“Enigma” they recover a mystery at the bottom of the Baltic Sea
The Enigma machine found comes from one of the German submarines sunk at night between May 4-5, 1945
Enigma, the electromechanical machine for encrypting messages, was invented in 1918 by the German engineer Arthur Scherbius. Modified and improved, on the eve of World War II it had become the encrypted communications machine of the German armed forces.
In 1941, the British Navy managed to seize an intact Enigma device and encryption codes by capturing a submarine attacking a convoy in the Atlantic.
Last month, the Submaris group of divers dove in Geltinger Bay in northern Germany.
“The discovery on this gray day in November – said Dr. Florian Huber, underwater researcher and archaeologist who leads the team – was as unexpected as it was spectacular. In fact, we were in the Baltic on behalf of WWF to detect and eliminate ghost networks. When we got out of the water, our colleague Michael Sswat said he found an old typewriter caught in a net. ”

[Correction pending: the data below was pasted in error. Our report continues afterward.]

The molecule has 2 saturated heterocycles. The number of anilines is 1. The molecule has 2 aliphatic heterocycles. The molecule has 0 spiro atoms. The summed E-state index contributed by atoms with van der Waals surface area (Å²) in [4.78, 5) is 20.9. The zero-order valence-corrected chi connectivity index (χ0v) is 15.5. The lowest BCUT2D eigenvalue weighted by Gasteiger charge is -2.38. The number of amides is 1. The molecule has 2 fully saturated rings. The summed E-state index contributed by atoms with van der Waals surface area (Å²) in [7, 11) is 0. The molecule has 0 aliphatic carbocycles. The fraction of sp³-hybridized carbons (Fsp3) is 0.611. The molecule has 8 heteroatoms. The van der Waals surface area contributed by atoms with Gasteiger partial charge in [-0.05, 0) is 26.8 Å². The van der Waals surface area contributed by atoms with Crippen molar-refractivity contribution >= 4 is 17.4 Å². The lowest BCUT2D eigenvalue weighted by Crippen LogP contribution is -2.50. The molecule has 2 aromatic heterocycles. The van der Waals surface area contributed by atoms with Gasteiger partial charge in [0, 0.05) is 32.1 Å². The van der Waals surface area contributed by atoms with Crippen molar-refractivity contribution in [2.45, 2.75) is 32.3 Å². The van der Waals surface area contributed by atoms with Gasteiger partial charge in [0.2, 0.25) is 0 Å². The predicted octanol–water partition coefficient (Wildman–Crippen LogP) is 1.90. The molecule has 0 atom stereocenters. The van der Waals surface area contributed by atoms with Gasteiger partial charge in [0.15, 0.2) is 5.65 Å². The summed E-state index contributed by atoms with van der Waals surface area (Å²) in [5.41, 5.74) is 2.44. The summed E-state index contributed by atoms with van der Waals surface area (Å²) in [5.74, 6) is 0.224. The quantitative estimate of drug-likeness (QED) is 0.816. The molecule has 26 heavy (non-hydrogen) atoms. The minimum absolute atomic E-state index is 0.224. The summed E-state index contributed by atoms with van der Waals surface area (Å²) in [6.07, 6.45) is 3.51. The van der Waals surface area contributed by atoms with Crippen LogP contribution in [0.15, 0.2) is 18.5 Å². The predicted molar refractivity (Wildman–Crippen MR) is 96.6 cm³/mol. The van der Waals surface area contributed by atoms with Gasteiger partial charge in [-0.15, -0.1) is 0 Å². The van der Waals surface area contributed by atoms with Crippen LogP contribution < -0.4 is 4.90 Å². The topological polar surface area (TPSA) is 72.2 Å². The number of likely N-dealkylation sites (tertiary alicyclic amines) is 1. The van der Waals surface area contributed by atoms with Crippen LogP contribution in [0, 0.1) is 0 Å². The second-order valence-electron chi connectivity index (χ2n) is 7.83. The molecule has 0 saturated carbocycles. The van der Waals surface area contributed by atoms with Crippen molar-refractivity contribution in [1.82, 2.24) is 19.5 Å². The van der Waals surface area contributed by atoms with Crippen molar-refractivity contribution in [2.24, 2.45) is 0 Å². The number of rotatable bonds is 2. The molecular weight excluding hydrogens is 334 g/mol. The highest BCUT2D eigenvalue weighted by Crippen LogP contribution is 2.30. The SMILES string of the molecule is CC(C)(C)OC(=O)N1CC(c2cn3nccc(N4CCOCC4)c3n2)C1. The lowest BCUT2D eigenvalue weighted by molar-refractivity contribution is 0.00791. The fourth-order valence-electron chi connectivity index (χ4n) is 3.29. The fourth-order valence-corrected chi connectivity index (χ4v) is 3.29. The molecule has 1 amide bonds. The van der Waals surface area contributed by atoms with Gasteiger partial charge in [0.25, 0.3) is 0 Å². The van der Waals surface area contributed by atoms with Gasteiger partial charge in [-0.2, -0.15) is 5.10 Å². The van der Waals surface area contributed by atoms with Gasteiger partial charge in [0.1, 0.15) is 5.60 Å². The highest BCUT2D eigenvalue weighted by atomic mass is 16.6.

“A few days later – Huber recalled – we returned to the site and recovered it. Once on board we realized what it was. An Enigma machine dating from World War II ”.
On the night between May 4 and 5, 1945, some 50 German submarines were sunk in the bay by their own sailors: the war was already lost and they did not want the submarines to end up in the hands of the enemy. The recovered machine had three coding rotors (a typical feature of surface versions) and not the four of the type commonly used by submarines.
After spending 75 years at the bottom of the sea, the rediscovered Enigma machine was brought to the laboratories of the Museum of Archeology at Gottorf Castle, Schleswig-Holstein, where it will be restored and then exhibited to the public.
Acknowledgments: Dr. Huber and the Submaris divers for the photographs of the Enigma find